Editor’s note: we had such good response to this that we’ve updated it with some more tips & suggestions to help you with those “doorway moments”
Ever had this happen to you? You’re working on a variety of projects, completing a bunch of work, and then someone asks you to look at something just as you’re wrapping up. Because you want to help, you say yes only to find you hit a complication, pushing you over the appointment’s end time. Now it’s after 5:30pm, you’re needing to leave and you’ve got an issue that’s midway through completion, you haven’t documented your work, and you’re going to need to rearrange evening plans if you stay.
What a mess. You tried to do a nice thing, and now you’re the victim of it.
If you push through and finish it, you still have “homework” to do in documentation and scheduling/billing items. If you say “sorry, gotta go”, you risk upsetting the customer. If you cancel your evening plans and please the customer by completing the item, they’re happy but are you?
There’s no easy way to fix these situations. But you can help REDUCE the likelihood that they arise. By agreeing with the customer what you’re going to work on at the BEGINNING of the appointment, you can plan the time more realistically. Therapists are known to say “I’m sorry, that’s all the time we have this week” at the end of a session. They know that there is a limitless supply of items to discuss.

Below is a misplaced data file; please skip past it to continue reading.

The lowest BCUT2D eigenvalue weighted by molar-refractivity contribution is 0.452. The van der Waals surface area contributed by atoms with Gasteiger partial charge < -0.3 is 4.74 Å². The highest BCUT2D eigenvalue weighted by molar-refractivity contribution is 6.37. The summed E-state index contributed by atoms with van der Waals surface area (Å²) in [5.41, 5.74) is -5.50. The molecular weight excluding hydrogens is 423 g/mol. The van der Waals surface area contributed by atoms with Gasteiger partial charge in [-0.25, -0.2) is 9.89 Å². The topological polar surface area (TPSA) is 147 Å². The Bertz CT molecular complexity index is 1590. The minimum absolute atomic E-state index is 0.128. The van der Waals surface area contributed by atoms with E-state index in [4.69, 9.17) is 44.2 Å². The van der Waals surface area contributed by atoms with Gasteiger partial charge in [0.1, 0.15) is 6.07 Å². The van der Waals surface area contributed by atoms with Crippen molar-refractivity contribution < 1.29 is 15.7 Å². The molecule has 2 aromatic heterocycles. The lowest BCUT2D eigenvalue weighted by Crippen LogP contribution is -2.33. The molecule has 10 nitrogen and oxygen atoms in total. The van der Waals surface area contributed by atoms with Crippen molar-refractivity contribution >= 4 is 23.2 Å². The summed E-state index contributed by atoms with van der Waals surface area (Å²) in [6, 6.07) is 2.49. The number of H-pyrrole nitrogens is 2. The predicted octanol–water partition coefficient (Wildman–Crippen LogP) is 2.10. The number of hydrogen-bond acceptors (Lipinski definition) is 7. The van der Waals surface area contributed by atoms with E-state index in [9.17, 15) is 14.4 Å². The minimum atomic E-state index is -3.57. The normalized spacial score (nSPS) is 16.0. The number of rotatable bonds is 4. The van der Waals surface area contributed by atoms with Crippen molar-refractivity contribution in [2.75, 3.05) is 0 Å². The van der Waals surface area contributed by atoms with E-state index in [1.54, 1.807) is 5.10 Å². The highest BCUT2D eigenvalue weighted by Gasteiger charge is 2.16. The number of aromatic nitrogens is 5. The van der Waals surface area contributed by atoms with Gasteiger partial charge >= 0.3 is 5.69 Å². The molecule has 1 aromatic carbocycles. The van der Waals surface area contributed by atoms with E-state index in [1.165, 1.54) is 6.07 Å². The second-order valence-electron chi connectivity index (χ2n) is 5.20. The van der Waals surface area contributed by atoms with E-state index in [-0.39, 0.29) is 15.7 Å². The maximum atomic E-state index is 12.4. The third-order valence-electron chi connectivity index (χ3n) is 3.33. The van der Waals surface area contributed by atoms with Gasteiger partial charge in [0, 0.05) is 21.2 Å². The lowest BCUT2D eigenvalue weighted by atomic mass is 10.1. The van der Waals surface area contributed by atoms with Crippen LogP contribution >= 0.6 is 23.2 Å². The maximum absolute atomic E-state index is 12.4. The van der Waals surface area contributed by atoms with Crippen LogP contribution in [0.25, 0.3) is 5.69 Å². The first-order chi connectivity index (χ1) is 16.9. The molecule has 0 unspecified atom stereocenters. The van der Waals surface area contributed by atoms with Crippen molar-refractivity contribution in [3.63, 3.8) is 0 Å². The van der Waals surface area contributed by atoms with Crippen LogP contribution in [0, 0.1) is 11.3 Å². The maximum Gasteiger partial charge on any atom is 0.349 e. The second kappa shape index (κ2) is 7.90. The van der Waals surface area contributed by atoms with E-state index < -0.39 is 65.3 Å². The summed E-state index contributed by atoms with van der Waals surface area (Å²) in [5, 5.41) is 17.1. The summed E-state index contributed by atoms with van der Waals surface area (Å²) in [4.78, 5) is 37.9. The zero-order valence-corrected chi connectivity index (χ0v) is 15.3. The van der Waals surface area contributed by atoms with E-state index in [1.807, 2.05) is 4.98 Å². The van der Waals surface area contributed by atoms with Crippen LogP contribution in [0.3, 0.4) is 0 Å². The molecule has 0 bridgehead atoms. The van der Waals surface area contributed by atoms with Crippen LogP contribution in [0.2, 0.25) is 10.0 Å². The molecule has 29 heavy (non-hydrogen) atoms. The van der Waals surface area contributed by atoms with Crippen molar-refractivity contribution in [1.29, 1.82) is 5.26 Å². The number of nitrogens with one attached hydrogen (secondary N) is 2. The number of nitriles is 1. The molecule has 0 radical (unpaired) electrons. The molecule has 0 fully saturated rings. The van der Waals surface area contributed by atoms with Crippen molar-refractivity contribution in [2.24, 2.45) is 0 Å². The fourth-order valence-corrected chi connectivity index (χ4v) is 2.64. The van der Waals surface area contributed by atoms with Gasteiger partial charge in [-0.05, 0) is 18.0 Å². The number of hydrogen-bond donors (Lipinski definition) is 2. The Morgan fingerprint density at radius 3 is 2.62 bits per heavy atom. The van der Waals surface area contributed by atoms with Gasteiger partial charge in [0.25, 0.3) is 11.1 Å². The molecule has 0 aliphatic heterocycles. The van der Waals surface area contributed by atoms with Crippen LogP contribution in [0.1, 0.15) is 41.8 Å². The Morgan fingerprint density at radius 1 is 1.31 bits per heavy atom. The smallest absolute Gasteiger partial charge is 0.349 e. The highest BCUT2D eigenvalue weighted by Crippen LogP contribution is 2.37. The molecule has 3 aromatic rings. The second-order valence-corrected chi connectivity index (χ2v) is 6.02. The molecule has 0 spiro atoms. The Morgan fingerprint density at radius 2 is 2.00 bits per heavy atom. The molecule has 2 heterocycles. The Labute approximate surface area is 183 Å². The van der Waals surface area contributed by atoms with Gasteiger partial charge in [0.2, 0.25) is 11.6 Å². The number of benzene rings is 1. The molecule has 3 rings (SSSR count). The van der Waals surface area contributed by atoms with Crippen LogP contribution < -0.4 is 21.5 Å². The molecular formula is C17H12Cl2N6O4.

Tool #1 – don’t get into this situation in the first place. Agree on the entire inventory of needs at the beginning of the appointment. Say “is there anything else so that we don’t have any unexpected items later in the appointment?”, or “If there are any other items, we’ll have to take some of these off of today’s list”
Tool #2 – Here’s a phrase that helps: “I’ll take a look” – that doesn’t promise resolution, but explains that you’ll do just that: look. Once you look, you’ll get a sense of risk. If you think it’s a 95% fixable 5% nightmare risk, then you have a choice. If you think it’s 50/50, you have a choice.
Tool #3 – “In the meantime” – if the thing you’re being asked to check has a workaround, focus on that. Suppose someone can’t get a Powerpoint file onto their laptop and is panicking before they leave for a trip. Put the file on a USB stick, put it in the cloud. Someone else has a computer. It’s usually not dependent on that specific machine. If you focus on the goal (e.g. “give this presentation tomorrow”) instead of the panic (e.g. “my computer isn’t working”) then you’ll have more options, thereby reducing the immediate stress.
For the IT person, the key phrases to remember are “it’s not my fault” and “we don’t have enough time remaining” – all the empathy you carry in your body will fight you on this. Time management and “what do we need to do so that we have less stressed time to resolve this?” questions are your friends. Bring them with you to every appointment.